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Wednesday, August 15, 2007

ACLU Files Lawsuit Defending Raed Jarrar: He Will NOT Be Silent!

On August 12, 2006, Raed Jarrar, an Iraqi born journalist and anti-war activist living in the United States with his American wife, was kept from boarding a plane at JFK for ONE reason: he was wearing a t-shirt which read in English "We will not be silent" with the same quote above it written in Arabic. He was approached by a Jet Blue employee and a TSA official and told he could not board the plane wearing the t-shirt. During the resulting discussion, another Jet Blue employee offered to buy Raed another t-shirt to place over the one he was wearing. Afraid of missing his plane, Raed agreed to this and was then seated at the BACK of the plane, with his prior boarding pass ripped up.

Can someone explain to me how IF Raed was ANY kind of a "threat", how covering his t-shirt with Arabic writing on it made him "safe to fly"?

Last week, the ACLU filed a lawsuit on Raed's behalf.

Raed is NOT the first, nor will he be the last to encounter such an incident of "flying while Arab"
What many people tend to not realize is that this has been going on for MANY years, long before 911 when it became more "acceptable" by the public to single out Middle Eastern passengers.

In 1988, when my Arab American ten year old daughter returned home through LAX from a vacation to visit her father's family in Spain, she was taken aside in customs and singled out for inspection. She was traveling as an unaccompanied minor at the time and was led up to customs by a stewardess. Why was she taken aside and her luggage thoroughly searched? Because she had purchased some gifts of pottery for me which her grandmother (Saudi) had carefully packed in a box which had Arabic writing on it. Not only was the box sent through the x-ray screening prior to inspecting it, but her ENTIRE luggage was gone through with a fine-tooth comb. By the time she came out, LONG after all the other passengers on that flight, she was in tears. The stewardess apologized to both my daughter and myself but said this was not unusual, that we should avoid such things in the future. It was my daughter's first trip abroad alone.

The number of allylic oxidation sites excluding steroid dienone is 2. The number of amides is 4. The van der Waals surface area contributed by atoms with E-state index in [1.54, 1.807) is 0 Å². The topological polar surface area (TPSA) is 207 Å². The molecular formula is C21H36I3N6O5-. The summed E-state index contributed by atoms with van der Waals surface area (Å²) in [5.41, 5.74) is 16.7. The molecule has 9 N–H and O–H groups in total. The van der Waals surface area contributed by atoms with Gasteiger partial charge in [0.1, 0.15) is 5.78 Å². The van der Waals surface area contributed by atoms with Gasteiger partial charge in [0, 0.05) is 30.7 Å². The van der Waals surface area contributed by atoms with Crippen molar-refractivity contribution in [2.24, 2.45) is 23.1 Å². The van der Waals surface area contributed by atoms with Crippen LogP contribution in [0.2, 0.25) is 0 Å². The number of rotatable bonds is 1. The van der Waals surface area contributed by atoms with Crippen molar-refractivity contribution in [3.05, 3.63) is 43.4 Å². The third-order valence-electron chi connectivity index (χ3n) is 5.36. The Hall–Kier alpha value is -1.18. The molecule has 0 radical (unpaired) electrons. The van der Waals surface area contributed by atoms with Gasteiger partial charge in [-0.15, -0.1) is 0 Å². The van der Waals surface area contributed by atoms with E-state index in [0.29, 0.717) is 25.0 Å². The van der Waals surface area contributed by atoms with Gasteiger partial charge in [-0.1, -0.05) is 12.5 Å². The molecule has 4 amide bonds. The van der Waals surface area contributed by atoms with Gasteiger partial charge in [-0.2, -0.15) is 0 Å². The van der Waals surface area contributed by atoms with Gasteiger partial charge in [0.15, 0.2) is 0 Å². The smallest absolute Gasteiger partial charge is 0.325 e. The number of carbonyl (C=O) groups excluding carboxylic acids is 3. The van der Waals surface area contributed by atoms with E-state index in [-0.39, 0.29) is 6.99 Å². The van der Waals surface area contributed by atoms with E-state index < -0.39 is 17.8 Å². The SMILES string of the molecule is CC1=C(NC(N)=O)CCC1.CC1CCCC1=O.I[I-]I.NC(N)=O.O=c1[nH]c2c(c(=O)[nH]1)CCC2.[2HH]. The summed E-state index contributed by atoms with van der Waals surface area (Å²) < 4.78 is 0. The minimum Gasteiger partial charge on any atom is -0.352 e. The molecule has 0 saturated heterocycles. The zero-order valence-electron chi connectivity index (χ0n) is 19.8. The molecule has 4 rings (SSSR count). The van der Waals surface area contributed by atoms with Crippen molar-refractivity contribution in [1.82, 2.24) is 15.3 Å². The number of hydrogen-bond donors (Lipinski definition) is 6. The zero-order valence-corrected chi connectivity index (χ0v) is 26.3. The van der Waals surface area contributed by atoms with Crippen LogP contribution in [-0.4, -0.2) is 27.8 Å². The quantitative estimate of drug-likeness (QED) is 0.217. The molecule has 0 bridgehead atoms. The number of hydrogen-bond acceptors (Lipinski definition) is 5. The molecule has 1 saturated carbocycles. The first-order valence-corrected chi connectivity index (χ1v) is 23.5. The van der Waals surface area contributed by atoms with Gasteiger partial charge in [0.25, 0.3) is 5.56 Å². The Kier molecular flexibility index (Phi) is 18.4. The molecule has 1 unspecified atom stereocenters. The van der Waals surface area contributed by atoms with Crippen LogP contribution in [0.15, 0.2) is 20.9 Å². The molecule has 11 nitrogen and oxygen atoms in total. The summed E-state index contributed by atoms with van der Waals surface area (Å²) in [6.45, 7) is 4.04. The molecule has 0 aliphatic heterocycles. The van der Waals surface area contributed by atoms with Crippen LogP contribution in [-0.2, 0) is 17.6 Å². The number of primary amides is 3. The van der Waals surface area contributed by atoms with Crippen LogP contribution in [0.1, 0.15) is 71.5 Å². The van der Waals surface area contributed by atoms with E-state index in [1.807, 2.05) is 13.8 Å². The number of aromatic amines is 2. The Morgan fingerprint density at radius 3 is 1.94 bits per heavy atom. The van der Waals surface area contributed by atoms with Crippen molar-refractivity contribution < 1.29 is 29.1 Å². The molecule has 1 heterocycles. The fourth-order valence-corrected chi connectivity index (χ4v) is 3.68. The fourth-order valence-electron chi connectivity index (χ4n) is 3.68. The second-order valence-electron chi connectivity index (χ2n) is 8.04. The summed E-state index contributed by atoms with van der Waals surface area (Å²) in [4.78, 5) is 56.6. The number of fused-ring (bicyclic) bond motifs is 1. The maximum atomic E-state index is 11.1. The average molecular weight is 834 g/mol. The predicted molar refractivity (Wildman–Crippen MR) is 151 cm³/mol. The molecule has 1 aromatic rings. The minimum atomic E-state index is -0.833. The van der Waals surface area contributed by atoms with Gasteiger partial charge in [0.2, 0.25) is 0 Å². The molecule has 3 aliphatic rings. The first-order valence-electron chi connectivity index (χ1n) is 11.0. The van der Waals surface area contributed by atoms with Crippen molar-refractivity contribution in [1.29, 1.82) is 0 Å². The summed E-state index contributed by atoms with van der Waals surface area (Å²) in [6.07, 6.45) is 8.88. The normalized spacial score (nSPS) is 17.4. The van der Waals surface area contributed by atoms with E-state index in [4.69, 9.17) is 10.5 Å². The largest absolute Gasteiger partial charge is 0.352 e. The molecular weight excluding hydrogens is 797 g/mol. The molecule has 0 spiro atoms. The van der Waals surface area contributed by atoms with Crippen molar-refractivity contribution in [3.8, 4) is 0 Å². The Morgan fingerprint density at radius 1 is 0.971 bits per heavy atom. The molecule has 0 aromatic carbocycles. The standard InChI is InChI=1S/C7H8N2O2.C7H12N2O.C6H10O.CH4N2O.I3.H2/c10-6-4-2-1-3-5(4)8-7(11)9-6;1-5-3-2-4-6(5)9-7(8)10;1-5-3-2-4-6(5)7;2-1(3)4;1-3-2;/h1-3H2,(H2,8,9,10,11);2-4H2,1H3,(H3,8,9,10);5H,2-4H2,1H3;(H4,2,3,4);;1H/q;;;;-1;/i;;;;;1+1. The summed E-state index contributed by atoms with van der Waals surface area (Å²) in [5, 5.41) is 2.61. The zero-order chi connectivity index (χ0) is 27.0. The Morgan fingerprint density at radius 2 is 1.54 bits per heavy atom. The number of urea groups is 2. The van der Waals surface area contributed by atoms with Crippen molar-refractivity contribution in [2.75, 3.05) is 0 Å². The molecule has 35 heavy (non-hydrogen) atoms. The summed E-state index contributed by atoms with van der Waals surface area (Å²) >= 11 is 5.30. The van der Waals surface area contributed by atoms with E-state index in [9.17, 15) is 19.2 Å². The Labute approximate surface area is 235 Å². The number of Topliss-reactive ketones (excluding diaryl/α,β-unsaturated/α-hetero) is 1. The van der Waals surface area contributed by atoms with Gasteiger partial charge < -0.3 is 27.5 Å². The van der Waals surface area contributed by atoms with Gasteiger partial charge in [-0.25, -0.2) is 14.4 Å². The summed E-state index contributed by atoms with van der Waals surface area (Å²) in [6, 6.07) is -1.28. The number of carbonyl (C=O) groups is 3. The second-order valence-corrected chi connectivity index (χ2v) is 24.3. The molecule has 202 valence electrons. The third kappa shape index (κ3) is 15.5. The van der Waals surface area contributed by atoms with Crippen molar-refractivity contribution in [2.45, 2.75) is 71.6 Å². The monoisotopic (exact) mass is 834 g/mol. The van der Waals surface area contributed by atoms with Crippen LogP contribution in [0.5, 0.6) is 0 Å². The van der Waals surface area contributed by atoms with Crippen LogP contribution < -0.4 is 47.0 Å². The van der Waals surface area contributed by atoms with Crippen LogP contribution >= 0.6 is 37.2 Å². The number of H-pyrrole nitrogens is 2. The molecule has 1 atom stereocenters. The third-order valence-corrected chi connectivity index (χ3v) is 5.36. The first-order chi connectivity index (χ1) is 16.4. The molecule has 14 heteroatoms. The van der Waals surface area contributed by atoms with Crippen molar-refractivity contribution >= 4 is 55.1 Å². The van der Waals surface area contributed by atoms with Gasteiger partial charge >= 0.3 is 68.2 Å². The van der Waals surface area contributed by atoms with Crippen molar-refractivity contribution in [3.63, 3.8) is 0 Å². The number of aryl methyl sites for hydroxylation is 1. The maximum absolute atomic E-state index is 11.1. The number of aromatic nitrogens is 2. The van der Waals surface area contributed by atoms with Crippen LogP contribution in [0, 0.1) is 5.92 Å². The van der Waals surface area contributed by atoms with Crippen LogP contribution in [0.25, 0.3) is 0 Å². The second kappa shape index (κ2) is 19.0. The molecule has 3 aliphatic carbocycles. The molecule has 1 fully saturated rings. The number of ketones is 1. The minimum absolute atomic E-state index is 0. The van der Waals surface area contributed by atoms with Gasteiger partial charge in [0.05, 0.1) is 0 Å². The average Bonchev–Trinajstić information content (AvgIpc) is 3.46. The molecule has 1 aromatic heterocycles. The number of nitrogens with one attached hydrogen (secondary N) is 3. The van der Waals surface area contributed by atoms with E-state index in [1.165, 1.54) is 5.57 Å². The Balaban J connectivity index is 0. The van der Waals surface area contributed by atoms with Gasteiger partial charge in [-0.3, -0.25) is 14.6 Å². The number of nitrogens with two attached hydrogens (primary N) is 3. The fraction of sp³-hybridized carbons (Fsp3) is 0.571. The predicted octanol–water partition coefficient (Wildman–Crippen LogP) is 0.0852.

Since then, she has learned the "rules of flying while Arab/Muslim". What would YOU think if your daughter told you that she shouldn't smile at people too much on a plane because it might bring attention to her? What would YOU think if your daughter told you she is MORE than reluctant to say her father is from a certain country, ANY country, because that would bring automatic suspicion to her? What would YOU think, if every time you went to pick up your child at the airport, you EXPECTED her to be one of the last ones out of customs SIMPLY BECAUSE OF HER HERITAGE? (because it happens OFTEN). Think hard folks, this is YOUR child I'm talking about.

YOUTUBE: From Raed Jarrar is an Iraqi-born architect and human rights activist who was barred from boarding a JetBlue flight at John F. Kennedy Airport for wearing a t-shirt that read "We Will Not Be Silent" in English and Arabic. On August 9, 2007, the ACLU filed a lawsuit against JetBlue and a Transportation Security Administration (TSA) official charging that they illegally discriminated against Raed based solely on the message on his t-shirt and his ethnicity. Learn more about Raed's case, free speech and racial profiling at

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